And a smile about us and time: https://www.youtube.com/watch?v=v0bAcKt6zkA

Shabbat Shalom.

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It’s Almost MLK’s Torah Portion

America is celebrating Martin Luther King Jr this weekend. Had he a Hebrew birthday, it would have been between this week’s Torah portion and the next, the height of the story of the Exodus.

ג וָאֵרָא, אֶל-אַבְרָהָם אֶל-יִצְחָק וְאֶל-יַעֲקֹב–בְּאֵל שַׁדָּי; וּשְׁמִי יְהוָה, לֹא נוֹדַעְתִּי לָהֶם. 3 and I appeared unto Abraham, unto Isaac, and unto Jacob as God Almighty, but by My name Y.H.W.H. I was not known to them (Exodus 6:3). We open this week’s reading with a strange statement. G-d introduces Himself as the One who “was seen” to our forefathers as “God Almighty”, but, until now “not known” in his “name” of “Being”, “Eternal Existence”. What is the difference between “being seen” and “being known”? and why the move from active (“I appeared”) to passive (Hebrew structure of nif’al, “was known”, as opposed to i.e. caused someone to know, just like – caused someone to see)?
I think the Torah challenges our way of thinking about acquiring knowledge. God can “appear”, “be seen”, but “being known”, especially in the Biblical sense which implies an intimate connection, takes a different skill. That kind of deep, inner knowledge depends not only on the informer, but also on the one receiving. The knowing can happen only when we are open to knowing; when we do something for it.
So the first step towards freedom is not magnificent plagues, or matza, or packing. Not yet. First, just an internal awareness, a tiny crack to let the Light in. For now, that’s all.
In Tel Aviv there’s a sculpture: an upside down pyramid expressing the idea of slavery and freedom as mirror images; Sinai and slavery reflecting each other in water. We’re substituting one slavery for another: Freedom means being free to be God’s servants. Not Pharaoh. The two can so easily be mistaken. Only a tiny step between them. And a whole world.


Reposting last year’s blog:

Undoing the Web of Enslavement

בעשרה מאמרות נברא העולם…
“The world was created through Ten Utterances, our sages tell us” (Pirkei Avot 5:1). And yet, one wonders: The same God Almighty who can create a perfect world in 10 sayings, can do in just one!Why all the extra words? and the extra work?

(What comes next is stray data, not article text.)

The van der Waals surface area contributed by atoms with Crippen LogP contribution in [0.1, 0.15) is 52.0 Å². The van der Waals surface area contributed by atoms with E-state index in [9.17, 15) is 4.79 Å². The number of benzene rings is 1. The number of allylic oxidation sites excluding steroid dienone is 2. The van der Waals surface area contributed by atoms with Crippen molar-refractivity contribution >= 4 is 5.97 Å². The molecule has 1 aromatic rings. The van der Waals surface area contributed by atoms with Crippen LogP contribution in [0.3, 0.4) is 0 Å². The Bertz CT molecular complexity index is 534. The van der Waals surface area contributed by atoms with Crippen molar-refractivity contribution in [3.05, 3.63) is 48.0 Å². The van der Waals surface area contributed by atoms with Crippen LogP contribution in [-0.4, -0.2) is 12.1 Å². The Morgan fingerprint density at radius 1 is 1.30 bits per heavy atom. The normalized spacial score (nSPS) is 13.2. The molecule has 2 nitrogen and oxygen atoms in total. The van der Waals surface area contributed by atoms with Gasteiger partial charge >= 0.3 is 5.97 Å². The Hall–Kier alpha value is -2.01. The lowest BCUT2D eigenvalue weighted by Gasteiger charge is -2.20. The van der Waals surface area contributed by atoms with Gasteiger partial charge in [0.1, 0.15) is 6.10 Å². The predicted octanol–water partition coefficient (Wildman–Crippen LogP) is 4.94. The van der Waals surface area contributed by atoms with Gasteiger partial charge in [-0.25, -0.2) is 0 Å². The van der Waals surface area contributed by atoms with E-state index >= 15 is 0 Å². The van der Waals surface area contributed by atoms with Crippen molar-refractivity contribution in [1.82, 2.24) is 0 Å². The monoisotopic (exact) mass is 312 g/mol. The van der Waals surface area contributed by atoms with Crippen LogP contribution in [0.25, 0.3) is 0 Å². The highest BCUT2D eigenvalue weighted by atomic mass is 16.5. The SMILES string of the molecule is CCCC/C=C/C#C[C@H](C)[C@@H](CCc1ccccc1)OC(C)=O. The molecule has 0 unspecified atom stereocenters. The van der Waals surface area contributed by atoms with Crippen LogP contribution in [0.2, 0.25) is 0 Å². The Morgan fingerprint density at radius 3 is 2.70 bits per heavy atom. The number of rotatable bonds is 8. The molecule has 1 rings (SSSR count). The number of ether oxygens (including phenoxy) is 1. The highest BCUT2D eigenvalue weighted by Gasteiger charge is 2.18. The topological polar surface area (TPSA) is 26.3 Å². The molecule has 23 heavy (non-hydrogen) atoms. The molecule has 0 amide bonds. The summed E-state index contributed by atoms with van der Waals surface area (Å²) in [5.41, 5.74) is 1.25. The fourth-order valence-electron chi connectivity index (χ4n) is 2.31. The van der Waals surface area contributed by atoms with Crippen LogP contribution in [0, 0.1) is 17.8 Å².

The journey of a band of slaves becoming a free people, is fascinating, perhaps because it’s something that each person can identify with on many levels. Whether the story of one’s birth, or our struggle with various kinds of mitzrayim – narrow places – of enslavement (physical, emotional, spiritual) and our complicated journey to freedom.
Once again, we read this week, about the first seven of the Ten Plagues, reminiscent of the Ten Utterances as well as the later Ten Commandments; and once again we may wonder, why so many plagues? If G-d – or anyone for that matter- wants to get someone out of a bad situation, why not just go in and get them out? And what about the people themselves? Didn’t they know they were suffering in slavery? Didn’t they groan and moan, crying and wanting to get out??
Rashi, the medieval commentator, points to Exodus 6:9:
וְלֹא שָׁמְעוּ אֶל–משֶׁה מִקֹּצֶר רוּחַ וּמֵעֲבֹדָה קָשָׁה –
“and they did not listen unto Moses due to impatience of spirit, and cruel bondage”. Drawing on the unique term “kotzer ru’ach” – literally meaning, shortness of breath, he says that someone whose breath (“ru’ach”, also wind, spirit, soul) is short, cannot have long breathing. Isn’t Rashi stating the obvious?
Rabbi Binyamin Lau explains Rashi: “This is like a person who is experiencing an asthma attack, and seeks immediate relief. As he reaches for his inhaler, someone tells them about an experimental new drug which might be available someday. The patient’s reaction is likely to be – I’m choking here, and you’re talking to me about something long term in the future? Likewise, the rulers of Egypt were pressuring the Children of Israel, leaving them breathless, unable to hear anything”.